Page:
Based on the Basic Law for Establishing the Recycling-based Society, energy recovery from waste has been found to be an appropriate means for tackling burnable waste that cannot be put into the material recycling stream. While on one hand, the number of municipal solid waste disposal facilities has been decreasing, along with the total amount of waste nationally. On the other hand, the ratio of waste recovery facilities and the number of waste-generating facilities is on the increase. The Great East Japan Earthquake made it clear that municipal solid waste disposal facilities are vital regional energy centers due to the fact that they can contribute to preservation of the living environment and to sanitation improvements. Moreover, there is a need to take the appropriate measures for dealing with deterioration of municipal solid waste disposal facilities and reforms in electric power systems, as well as other systems.
With these movements of waste energy recovery in mind, the Ministry of the Environment is taking steps to support waste energy recovery, including waste power generation, through its Grant for Establishing a Sound Material-cycle Society and the Special Account for Energy-related Activities.
To actively promote WtE (Waste to Energy) plants with high power generation efficiency, the “Subsidy System for Promoting the Establishment of a Sound Material-Cycle Society” raised its subsidy rate up to 50%. This subsidy system, with 5-years validity, started from fiscal 2010 and ended in fiscal 2015. This article verifies how much the elemental technologies encouraged by the system have been adopted and to what level they contribute to the improvement of power generation. Technologies such as Starved Combustion, High Temperature and High Pressure Boilers and Condensing Extraction Turbines have been increasingly accepted since the subsidy system was enacted. However, technologies like abolition of the Zero-effluent Closed System, etc. have not been, due to social conditions and development of infrastructure on location. As a result, the average power generation efficiency rose from 14.1% to 18.5% ; changes particularly in those small-scale plants that were not emphasized in the past are remarkable. To make WtE plants contribute more to the realization of a sound material-cycle and low-carbon society, further improvements on power generation efficiency will be required under a new subsidy system in the future.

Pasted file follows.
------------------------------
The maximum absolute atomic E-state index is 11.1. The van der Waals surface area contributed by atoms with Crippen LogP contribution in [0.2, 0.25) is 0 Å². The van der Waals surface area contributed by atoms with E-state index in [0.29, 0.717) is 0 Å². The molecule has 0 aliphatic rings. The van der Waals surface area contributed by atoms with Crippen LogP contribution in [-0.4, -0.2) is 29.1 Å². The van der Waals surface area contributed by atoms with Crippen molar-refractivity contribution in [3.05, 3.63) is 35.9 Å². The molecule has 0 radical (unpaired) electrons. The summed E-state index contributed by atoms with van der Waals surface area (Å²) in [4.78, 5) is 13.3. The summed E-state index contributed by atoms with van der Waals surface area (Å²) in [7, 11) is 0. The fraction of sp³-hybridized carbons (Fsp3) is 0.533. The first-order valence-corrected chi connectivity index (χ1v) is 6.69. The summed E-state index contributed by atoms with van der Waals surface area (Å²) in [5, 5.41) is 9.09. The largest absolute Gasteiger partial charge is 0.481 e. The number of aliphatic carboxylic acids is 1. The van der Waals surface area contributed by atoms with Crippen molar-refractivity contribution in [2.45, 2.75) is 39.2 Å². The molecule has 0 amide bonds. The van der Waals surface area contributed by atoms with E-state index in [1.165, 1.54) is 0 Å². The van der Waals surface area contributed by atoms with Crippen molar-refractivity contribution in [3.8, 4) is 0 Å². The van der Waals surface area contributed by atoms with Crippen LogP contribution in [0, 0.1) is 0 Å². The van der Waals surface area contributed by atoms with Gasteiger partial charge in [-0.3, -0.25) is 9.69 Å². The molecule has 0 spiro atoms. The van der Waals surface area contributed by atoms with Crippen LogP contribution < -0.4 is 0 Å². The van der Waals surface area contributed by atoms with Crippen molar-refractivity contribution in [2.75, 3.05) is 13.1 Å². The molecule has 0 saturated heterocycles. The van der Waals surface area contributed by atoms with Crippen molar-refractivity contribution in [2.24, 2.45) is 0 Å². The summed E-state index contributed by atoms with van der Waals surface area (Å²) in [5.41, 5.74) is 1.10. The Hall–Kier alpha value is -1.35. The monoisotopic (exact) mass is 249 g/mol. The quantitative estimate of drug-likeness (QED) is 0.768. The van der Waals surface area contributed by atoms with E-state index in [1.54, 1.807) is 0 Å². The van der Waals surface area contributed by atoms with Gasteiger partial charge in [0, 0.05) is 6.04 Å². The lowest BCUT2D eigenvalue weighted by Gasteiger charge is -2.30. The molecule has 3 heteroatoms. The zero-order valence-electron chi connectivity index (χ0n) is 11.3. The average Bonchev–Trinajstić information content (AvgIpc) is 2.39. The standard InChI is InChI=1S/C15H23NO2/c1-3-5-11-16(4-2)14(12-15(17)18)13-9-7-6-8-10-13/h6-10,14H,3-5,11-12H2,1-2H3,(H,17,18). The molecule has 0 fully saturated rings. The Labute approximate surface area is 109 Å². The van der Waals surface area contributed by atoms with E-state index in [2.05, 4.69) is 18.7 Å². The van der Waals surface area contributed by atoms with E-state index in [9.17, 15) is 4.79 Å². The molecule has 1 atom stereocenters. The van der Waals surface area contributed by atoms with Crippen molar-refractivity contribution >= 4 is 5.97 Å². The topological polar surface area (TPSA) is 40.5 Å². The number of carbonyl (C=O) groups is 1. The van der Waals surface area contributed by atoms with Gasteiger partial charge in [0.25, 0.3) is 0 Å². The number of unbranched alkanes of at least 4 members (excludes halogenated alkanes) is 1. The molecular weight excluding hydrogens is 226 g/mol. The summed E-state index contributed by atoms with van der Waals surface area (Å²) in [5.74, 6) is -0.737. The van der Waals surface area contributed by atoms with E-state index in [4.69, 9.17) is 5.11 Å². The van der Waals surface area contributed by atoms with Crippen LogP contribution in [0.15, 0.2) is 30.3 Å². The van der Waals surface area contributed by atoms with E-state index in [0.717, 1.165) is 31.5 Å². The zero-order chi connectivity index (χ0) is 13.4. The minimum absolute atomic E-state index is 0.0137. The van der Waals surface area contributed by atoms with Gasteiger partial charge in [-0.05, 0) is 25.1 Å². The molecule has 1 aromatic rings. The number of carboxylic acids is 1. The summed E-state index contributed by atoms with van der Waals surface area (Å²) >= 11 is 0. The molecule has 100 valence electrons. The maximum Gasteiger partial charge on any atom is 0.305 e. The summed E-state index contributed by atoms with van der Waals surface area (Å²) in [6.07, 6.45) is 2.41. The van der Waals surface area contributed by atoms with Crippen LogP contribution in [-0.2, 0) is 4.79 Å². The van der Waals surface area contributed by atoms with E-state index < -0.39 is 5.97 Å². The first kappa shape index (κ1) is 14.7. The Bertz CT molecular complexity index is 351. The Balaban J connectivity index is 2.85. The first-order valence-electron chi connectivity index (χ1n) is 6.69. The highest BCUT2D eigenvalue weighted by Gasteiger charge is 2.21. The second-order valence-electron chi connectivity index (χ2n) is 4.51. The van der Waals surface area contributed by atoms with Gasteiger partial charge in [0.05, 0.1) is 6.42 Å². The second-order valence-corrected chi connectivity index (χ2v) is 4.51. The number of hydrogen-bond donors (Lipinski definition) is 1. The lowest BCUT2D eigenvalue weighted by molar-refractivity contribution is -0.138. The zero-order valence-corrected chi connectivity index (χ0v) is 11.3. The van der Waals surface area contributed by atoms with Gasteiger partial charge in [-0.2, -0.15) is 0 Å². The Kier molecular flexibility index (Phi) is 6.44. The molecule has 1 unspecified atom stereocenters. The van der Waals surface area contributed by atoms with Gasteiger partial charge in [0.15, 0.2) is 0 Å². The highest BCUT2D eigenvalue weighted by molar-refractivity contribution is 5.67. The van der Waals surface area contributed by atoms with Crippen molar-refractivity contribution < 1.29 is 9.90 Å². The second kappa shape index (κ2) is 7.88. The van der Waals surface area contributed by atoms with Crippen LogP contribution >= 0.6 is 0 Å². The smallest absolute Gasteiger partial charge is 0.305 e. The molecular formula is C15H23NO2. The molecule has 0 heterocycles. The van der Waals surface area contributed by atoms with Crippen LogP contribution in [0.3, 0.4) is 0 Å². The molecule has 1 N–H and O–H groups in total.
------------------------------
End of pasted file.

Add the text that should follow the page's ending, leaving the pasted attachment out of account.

With regard to waste power generation in Japan, although average power generation efficiency for all existing facilities is currently only at approximately 11.9%, the rate for facilities planned for completion in the next five years is at 20% or higher, and the improvement in efficiency is definitely progressing. Given the scheduled completion of these facilities, which will combine incineration facilities with methane fermentation facilities and aim to be small-scale, high-efficiency power generation facilities with capacities of 100 to 200 ton/day, circumstances surrounding waste treatment are steadily undergoing change. In this paper, some of the contents of a manual for the preparation of energy recovery type waste treatment facilities, which started in FY2014 with the involvement of JEFMA, are introduced. These include EGR+SNCR, high-temperature high-pressure waste heat boilers, on-site catalyst denitrification regeneration, fly ash circulation, waste water recycling systems using membranes, and other technologies for further improvement in efficiency.
Power generation from waste incineration is a more stable power source than other renewable energy forms and is also a dispersed power source that is connected to the power demand area. For these reasons, it is expected to become an effective solution to the problem of global warming. Since 2010, Japanese waste incineration plant companies have merged with European companies in order to promote progress in the global technical reorganization of this field.